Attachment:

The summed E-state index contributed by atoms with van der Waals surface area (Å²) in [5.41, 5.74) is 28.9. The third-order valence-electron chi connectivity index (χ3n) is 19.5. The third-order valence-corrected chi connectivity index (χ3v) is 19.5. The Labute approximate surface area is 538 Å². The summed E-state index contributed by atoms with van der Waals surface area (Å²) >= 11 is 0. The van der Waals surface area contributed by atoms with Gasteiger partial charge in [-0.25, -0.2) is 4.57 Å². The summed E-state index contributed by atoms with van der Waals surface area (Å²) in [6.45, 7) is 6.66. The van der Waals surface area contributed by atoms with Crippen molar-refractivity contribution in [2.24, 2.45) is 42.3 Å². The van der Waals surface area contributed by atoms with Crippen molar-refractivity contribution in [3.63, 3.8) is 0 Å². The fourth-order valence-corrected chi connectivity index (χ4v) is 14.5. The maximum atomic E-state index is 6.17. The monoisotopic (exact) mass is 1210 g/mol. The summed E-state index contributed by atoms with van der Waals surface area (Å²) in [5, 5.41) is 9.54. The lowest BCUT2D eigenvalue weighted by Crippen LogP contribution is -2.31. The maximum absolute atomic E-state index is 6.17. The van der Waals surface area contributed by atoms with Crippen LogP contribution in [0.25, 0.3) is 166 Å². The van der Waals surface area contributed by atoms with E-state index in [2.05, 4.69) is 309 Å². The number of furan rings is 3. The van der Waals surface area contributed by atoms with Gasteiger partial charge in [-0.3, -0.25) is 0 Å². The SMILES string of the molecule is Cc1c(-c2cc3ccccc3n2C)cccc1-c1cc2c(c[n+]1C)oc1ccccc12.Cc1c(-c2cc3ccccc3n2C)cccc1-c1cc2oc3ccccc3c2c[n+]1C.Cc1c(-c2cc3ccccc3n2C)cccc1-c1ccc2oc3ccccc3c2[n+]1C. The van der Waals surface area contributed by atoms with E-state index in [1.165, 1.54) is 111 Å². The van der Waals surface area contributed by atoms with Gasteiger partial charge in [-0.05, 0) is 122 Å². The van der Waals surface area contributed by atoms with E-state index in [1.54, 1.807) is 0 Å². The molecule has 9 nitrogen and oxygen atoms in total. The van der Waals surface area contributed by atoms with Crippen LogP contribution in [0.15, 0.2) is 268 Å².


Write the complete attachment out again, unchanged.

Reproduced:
The summed E-state index contributed by atoms with van der Waals surface area (Å²) in [5.41, 5.74) is 28.9. The third-order valence-electron chi connectivity index (χ3n) is 19.5. The third-order valence-corrected chi connectivity index (χ3v) is 19.5. The Labute approximate surface area is 538 Å². The summed E-state index contributed by atoms with van der Waals surface area (Å²) >= 11 is 0. The van der Waals surface area contributed by atoms with Gasteiger partial charge in [-0.25, -0.2) is 4.57 Å². The summed E-state index contributed by atoms with van der Waals surface area (Å²) in [6.45, 7) is 6.66. The van der Waals surface area contributed by atoms with Crippen molar-refractivity contribution in [2.24, 2.45) is 42.3 Å². The van der Waals surface area contributed by atoms with Crippen molar-refractivity contribution in [3.63, 3.8) is 0 Å². The fourth-order valence-corrected chi connectivity index (χ4v) is 14.5. The maximum atomic E-state index is 6.17. The monoisotopic (exact) mass is 1210 g/mol. The summed E-state index contributed by atoms with van der Waals surface area (Å²) in [5, 5.41) is 9.54. The lowest BCUT2D eigenvalue weighted by Crippen LogP contribution is -2.31. The maximum absolute atomic E-state index is 6.17. The van der Waals surface area contributed by atoms with Crippen LogP contribution in [0.25, 0.3) is 166 Å². The van der Waals surface area contributed by atoms with E-state index in [2.05, 4.69) is 309 Å². The number of furan rings is 3. The van der Waals surface area contributed by atoms with Gasteiger partial charge in [-0.3, -0.25) is 0 Å². The SMILES string of the molecule is Cc1c(-c2cc3ccccc3n2C)cccc1-c1cc2c(c[n+]1C)oc1ccccc12.Cc1c(-c2cc3ccccc3n2C)cccc1-c1cc2oc3ccccc3c2c[n+]1C.Cc1c(-c2cc3ccccc3n2C)cccc1-c1ccc2oc3ccccc3c2[n+]1C. The van der Waals surface area contributed by atoms with E-state index in [1.165, 1.54) is 111 Å². The van der Waals surface area contributed by atoms with Gasteiger partial charge in [-0.05, 0) is 122 Å². The van der Waals surface area contributed by atoms with E-state index in [1.54, 1.807) is 0 Å². The molecule has 9 nitrogen and oxygen atoms in total. The van der Waals surface area contributed by atoms with Crippen LogP contribution in [0.15, 0.2) is 268 Å².